Why Every Federal Employee Should Have a Flexible Spending Account (FSA)
Flexible Spending Accounts (FSAs) provide a way to shelter even more health care spending from taxes. FSAs allow you to shelter the out-of-pocket costs that you incur for copayments, coinsurance, deductibles, charges above customary and reasonable, and uncovered health care expenses. And, in accordance with the CARES Act signed in 2020, over-the-counter medicines or drugs are eligible for reimbursement without a prescription from your doctor. You can find out if a health care expense is eligible for reimbursement from a FSA here. For most people, the favored categories for using FSAs are dental expenses, vision expenses, and your share of costs for services covered by the plan—for example, the coinsurance you pay for mental health services, or the annual deductible.
Under IRS rules, you must set up your FSA account and amount in advance. OPM allows you to use the regular Open Season period for setting up your account. In 2024, you can elect to choose any amount from a minimum of $100 to a maximum of $3,200. (You can also elect to set aside additional amounts for Dependent Care.) You establish the account by enrolling online at FSA Feds or by calling 1-877-372-3337. Unlike Premium Conversion, you have to proactively enroll in this benefit and will NOT be enrolled automatically. Until recently, enrollees in Consumer-Driven and High Deductible plans were not allowed to create FSAs. However, Limited Expense FSAs (LEX HCFSA) are now available that cover only dental and vision expenses not reimbursed by the FEHB plan.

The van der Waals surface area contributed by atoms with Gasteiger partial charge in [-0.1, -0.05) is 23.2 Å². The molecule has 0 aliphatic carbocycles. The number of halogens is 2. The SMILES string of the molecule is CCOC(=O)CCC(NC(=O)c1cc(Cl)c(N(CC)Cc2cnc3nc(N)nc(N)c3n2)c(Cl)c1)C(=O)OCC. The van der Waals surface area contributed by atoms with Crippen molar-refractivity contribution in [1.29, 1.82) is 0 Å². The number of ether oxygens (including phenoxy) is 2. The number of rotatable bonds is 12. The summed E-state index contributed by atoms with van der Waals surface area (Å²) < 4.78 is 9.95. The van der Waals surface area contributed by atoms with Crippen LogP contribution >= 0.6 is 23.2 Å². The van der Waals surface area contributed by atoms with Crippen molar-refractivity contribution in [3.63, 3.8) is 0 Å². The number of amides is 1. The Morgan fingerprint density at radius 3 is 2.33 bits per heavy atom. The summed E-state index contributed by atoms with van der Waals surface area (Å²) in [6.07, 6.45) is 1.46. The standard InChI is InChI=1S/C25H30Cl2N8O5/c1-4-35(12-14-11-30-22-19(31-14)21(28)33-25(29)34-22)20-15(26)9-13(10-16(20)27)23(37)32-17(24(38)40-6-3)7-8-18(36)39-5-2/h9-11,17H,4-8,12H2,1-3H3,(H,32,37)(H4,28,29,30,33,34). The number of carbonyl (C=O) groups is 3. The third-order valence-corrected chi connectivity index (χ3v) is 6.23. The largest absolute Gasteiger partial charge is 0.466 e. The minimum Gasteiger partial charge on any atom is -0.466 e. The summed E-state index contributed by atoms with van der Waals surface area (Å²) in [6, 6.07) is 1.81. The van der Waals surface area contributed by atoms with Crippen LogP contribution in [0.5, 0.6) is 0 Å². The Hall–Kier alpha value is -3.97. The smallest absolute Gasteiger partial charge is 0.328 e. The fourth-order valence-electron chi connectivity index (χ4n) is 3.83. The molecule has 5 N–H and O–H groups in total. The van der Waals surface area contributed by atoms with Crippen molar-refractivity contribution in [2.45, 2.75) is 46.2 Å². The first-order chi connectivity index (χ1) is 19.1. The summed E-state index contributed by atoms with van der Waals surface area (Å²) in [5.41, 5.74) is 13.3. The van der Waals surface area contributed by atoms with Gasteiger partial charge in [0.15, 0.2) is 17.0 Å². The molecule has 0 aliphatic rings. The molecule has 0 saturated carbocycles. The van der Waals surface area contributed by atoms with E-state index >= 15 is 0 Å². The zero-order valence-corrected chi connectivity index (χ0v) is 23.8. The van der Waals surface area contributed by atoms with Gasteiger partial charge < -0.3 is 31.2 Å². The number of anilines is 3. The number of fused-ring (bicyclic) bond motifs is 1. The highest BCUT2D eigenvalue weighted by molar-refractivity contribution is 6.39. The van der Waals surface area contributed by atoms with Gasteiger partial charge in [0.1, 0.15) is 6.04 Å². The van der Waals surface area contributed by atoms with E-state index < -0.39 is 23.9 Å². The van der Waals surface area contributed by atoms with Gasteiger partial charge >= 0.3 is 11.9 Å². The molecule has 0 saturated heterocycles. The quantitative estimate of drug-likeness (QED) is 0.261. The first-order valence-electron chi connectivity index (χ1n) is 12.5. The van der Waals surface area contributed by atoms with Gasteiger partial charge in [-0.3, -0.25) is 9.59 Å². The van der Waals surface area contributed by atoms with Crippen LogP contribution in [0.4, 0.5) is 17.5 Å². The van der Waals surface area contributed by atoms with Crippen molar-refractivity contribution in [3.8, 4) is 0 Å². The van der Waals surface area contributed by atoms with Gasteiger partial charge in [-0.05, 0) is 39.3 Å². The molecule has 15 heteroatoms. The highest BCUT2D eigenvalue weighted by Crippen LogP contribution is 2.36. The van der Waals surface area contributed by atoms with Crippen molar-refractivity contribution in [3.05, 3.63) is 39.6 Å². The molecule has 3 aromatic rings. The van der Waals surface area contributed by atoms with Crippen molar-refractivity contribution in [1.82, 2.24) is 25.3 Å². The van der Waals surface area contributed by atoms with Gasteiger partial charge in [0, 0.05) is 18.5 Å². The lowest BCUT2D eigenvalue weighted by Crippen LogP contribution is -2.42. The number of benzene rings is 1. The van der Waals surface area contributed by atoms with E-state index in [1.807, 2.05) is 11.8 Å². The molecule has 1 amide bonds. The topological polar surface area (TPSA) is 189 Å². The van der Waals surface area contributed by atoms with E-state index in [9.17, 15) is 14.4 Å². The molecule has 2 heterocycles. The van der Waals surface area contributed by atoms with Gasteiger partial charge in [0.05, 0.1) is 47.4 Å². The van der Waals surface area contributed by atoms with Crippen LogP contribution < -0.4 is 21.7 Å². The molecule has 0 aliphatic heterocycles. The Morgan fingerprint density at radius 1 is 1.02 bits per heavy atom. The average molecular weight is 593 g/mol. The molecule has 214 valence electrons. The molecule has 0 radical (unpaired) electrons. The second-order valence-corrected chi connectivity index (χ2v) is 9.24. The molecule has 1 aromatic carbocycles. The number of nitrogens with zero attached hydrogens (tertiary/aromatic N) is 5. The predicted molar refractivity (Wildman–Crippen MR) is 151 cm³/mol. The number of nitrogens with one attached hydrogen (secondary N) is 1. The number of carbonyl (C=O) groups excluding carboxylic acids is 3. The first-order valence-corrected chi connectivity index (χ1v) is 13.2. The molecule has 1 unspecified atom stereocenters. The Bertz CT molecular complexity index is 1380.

Next year, you can carry up to $640 in unused FSA accounts into the next year as long as you stay enrolled in the FSA program. You should plan carefully based on your best "guesstimate" as to health care expenses that you are virtually certain to incur, such as maintenance prescription drugs, routine dental care, and routine eye care or any services for which you make multiple and foreseeable provider visits.
Only about one in five Federal employees are signing up each year for FSA accounts. This means that about four out of five employees are leaving money on the table each year. Almost everyone has at least a few hundred dollars in foreseeable out-of-pocket health care expenses. Those who don't sign up are throwing away a one-third discount on these costs. We recommend that ALL employees, even those with a HSA can save on dental and vision expenses with a limited FSA, establish an FSA if they have foreseeable health care expenses.